“He was an incredibly kind and wonderful father,” his son, Eric, said in a statement. “He had his family gathered around him when he passed. He was loved and will be very missed.”
The Beaver himself, Jerry Mathers, said in a Twitter post that his friend of 63 years “was the best actor on our show because in real life his personality was so opposite of the character that he so briliantly [sic] portrayed.”
The impact of Osmond’s most famous performance can be measured by the fact that, for those of us of a certain age, if someone is described as an “Eddie Haskell”-type, we know exactly what is meant.
Appropriately, tributes also poured in from across a broad spectrum. Former Arkansas Gov. Mike Huckabee said Osmond “created a memorable character,” and Skid Row singer Sebastian Bach cited Eddie Haskell as one of his “all-time influences.”
The Haskell character was a troublemaking friend of Wally Cleaver (Tony Dow), the older brother of Theodore, aka the Beaver (Jerry Mathers). Hugh Beaumont and Barbara Billingsley played the parents of Wally and the Beav.
Rude and threatening to the younger kids — the Beaver and friends like Larry and Whitey — Eddie was pure smarm when adults entered his vicinity. “Gee, your kitchen always looks so clean,” he might say to Mrs. Cleaver, then adding a butter-wouldn’t-melt rejoinder, “My mother says it looks as though you never do any work in here.”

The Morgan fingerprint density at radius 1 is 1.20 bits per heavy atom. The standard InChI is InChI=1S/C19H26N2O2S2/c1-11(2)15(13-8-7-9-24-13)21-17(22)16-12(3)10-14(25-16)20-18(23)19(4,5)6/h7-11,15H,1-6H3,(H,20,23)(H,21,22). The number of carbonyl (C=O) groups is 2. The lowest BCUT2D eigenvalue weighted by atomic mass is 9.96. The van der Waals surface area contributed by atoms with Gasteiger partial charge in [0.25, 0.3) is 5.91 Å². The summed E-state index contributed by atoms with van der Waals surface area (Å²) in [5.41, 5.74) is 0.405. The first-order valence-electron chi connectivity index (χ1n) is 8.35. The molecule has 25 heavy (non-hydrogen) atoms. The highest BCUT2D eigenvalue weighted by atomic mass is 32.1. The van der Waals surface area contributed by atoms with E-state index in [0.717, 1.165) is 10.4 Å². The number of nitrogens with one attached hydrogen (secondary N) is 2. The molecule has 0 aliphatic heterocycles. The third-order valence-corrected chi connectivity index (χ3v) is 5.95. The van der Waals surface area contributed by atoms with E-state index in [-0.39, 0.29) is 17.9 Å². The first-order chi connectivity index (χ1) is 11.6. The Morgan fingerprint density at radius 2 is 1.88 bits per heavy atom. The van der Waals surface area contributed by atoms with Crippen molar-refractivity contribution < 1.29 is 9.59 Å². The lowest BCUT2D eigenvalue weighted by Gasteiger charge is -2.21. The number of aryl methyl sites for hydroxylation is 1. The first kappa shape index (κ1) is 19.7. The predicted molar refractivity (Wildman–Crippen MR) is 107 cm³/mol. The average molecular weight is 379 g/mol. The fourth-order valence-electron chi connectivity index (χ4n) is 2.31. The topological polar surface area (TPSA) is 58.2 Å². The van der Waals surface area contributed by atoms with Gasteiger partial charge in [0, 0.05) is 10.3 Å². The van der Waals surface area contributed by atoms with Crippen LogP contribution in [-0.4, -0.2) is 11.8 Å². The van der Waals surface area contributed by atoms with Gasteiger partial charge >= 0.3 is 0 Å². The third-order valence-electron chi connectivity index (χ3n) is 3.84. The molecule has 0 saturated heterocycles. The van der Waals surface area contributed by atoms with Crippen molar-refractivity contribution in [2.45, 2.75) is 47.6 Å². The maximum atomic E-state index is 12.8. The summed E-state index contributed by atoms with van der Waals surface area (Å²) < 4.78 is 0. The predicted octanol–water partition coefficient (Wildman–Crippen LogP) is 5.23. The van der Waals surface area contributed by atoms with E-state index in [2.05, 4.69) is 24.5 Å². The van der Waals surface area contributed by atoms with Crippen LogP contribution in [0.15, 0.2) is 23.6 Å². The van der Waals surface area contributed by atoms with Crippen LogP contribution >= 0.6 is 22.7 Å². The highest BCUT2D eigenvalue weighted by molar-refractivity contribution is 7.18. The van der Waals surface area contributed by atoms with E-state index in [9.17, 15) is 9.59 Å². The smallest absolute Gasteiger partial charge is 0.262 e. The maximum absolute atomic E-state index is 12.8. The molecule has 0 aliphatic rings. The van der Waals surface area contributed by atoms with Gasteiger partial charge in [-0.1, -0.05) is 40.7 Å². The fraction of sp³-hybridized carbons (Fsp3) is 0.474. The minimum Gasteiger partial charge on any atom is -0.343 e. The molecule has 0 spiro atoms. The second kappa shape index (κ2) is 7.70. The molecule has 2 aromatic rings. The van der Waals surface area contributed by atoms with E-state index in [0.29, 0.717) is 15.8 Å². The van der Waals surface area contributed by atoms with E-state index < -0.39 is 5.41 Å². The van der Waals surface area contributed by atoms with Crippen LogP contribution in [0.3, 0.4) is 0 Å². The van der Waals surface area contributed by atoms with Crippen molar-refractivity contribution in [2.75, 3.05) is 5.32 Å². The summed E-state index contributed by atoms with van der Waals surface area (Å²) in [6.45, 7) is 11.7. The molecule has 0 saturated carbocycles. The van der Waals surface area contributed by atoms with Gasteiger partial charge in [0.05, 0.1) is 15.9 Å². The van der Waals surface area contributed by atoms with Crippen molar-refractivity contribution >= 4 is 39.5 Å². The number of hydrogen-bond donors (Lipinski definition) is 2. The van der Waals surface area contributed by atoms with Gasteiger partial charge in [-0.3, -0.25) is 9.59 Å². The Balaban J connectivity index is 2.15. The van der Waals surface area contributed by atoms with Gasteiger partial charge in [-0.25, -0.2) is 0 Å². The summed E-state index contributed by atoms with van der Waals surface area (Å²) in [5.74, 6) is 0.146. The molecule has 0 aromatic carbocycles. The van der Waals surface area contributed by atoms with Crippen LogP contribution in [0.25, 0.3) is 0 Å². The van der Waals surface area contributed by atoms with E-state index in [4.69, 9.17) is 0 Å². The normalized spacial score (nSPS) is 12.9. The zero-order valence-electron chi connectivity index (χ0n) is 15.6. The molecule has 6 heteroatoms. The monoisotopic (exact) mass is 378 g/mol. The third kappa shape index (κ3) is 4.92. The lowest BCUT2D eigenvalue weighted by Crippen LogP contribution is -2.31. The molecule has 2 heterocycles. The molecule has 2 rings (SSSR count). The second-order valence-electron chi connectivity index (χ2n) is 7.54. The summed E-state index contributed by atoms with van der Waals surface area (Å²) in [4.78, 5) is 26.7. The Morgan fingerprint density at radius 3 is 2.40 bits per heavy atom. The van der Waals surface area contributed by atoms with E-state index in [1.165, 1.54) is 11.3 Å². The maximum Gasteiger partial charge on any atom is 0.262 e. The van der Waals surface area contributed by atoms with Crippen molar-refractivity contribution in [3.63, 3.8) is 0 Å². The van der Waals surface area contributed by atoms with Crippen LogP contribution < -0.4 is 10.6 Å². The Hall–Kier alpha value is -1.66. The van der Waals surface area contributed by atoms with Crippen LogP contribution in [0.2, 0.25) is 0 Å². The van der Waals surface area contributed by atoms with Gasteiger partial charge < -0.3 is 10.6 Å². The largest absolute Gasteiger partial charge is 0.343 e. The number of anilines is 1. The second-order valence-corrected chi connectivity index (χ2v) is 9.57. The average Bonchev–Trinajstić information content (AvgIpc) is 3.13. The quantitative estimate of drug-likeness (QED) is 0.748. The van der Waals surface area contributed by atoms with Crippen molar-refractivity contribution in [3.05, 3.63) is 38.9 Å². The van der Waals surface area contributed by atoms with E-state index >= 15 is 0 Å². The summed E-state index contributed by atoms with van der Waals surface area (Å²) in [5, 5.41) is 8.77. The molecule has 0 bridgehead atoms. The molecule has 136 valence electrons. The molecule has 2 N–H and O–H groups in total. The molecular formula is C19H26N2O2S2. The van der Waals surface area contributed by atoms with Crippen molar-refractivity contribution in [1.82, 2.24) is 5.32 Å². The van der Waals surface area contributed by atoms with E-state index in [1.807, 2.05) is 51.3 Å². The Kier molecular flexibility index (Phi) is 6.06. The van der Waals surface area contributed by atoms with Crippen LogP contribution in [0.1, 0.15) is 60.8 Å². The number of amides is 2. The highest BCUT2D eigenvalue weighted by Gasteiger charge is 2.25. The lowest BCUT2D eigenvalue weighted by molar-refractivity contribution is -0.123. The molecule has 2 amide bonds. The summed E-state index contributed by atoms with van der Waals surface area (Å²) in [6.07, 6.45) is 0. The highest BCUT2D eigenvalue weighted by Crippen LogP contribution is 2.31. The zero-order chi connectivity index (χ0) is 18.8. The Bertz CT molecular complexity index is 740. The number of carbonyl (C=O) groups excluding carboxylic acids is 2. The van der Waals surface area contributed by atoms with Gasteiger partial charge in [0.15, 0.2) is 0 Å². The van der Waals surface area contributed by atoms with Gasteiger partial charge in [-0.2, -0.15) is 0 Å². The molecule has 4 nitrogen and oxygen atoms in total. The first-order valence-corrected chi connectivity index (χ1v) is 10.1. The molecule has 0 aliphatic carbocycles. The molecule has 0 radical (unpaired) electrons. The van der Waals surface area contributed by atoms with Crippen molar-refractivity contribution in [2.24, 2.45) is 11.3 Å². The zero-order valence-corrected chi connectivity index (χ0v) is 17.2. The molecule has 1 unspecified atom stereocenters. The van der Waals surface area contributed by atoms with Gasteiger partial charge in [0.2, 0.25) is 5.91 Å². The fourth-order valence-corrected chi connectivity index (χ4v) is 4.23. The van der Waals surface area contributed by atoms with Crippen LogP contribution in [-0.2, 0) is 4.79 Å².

The actor revisited his most famous role frequently over the years in the many subsequent iterations of the show, most notably Still the Beaver, which ran from 1983-89.
Osmond also guested on such popular series as Happy Days, Lassie, Petticoat Junction and The Munsters.
The actor went on to become an LAPD cop and served for 18 years, according to the L.A. Police Museum, which remembered him with a post.
Osmond reportedly took multiple bullets in the line of duty and grew a mustache to be less-recognizable on the job.
Leave It to Beaver was not a big hit during its initial 1957-63 run. The series never made the year-end top 30 among primetime programs in the three-network era. It aired in six time slots on four different nights during its six seasons, moving from CBS to ABC after its first season. The series, though, would go on to be a syndication favorite and a generational touchstone.
In the 1970s, Osmond become the subject of a widely-circulated urban legend: That he had taken on a new persona as the rock star Alice Cooper. (Cooper, whose birth name is Vincent Furnier, would later be photographed wearing a t-shirt reading “No, I’m Not Eddie Haskell”.)
In Leave It To Beaver’s original 1957 pilot, which resurfaced three decades later, the Haskell-type character was named Frankie and was played by future SNL, The Simpsons and This Is Spinal Tap actor Harry Shearer.
Erik Pedersen and Greg Evans contributed to this report.